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The Met Will No Longer Accept Donations from Sackler Family

Above: The Temple of Dendur in the Met's Sackler Wing.
Above: The Temple of Dendur in the Met's Sackler Wing.

NEW YORK—As outrage over the opioid crisis mounts, the Metropolitan Museum of Art in New York announced today that it has joined the list of institutions that will no longer accept donations from members of the Sackler family with close ties to the pharmaceutical company Purdue Pharma, the manufacturer and distributer of OxyContin. The American Museum of Natural History also announced today that it will stop taking Sackler funding.

The institutions’ decision to distance themselves from the Sacklers follows similar announcements made by the Solomon R. Guggenheim Museum in New York and Britain’s Tate earlier this year. In 2018, the South London Gallery became one of the first cultural institutions to reject money from the Sacklers, which led to the return of a $164,000 gift from the Mortimer and Theresa Sackler Foundation, and on March 19 of this year, London’s National Portrait Gallery followed suit when it revealed it would not proceed with a $1.3 million grant from the Sackler Trust.

“The museum takes a position of gratitude and respect to those who support us, but on occasion, we feel it’s necessary to step away from gifts that are not in the public interest, or in our institution’s interest,” the Met’s president and CEO, Daniel H. Weiss, told the New York Times. “That is what we’re doing here.”

The Met’s history with the family extends back decades. In 1978, the Sacklers were major donors to the construction of its $9.5 million Sackler Wing—the equivalent of roughly $36 million today. However, the institution said that over the last twenty years, it has only received more than $200,000 from members of the Sackler family who are linked to OxyContin.

The museum will not be taking the Sackler name off of the wing, as litigation against the family is still ongoing. (More than six hundred US cities, counties, and Native American tribes have filed lawsuits against members of the Sacklers, including Richard S. Sackler, Jonathan D. Sackler, Mortimer D.A. Sackler, and Theresa Sackler, over their role in igniting today’s opioid epidemic.) It did announce that the board voted to formally codify how to accept gifts moving forward.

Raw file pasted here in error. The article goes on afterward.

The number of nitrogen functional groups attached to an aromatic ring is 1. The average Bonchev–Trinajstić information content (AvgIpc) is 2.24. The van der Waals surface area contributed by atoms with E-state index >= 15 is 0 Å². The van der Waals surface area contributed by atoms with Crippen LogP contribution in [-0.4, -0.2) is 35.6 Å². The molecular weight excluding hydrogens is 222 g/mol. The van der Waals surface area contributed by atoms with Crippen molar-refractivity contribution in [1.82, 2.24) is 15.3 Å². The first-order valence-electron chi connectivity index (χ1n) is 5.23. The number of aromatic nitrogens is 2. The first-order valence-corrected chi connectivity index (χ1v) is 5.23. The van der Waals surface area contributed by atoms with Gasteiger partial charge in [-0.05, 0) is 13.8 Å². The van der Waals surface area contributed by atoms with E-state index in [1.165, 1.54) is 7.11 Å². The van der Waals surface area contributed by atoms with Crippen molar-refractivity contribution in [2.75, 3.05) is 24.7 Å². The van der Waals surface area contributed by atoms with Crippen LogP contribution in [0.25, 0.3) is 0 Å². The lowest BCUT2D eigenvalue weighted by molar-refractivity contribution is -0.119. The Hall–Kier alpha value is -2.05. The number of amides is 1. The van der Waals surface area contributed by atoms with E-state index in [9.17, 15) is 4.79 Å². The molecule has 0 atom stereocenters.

In a statement provided to the New York Times, the Sacklers associated with Purdue Pharma said: “While the allegations against our family are false and unfair, we understand that accepting gifts at this time would put the Met in a difficult position. We respect the Met and that is the last thing we would want to do.”

In 2017, features exposing the Sacklers’ dynasty in publications such as the New Yorker drew attention to the part the family played in the opioid crisis, but the change in the donor policies of cultural institutions was mostly the direct result of the hard work of photographer and activist Nan Goldin—who discussed her own struggle with addiction in the January 2018 issue of this magazine—and her group P.A.I.N. (Prescription Addiction Intervention Now). Goldin has teamed up with various groups, students, and other activists and led numerous protests against the Sacklers at institutions across the US.

In the May 2019 issue of Artforum, Christopher Glazek writes: “After an initial burst of attention in late 2017, the story had started to fizzle before Goldin’s group stormed New York’s Metropolitan Museum of Art in March 2018, pelting the reflecting pool at the ancient Temple of Dendur with orange prescription bottles. . . . Through words, images, and actions, Goldin has given the opioid epidemic something it had previously lacked—a coherent aesthetic of protest.”

May 17, 2019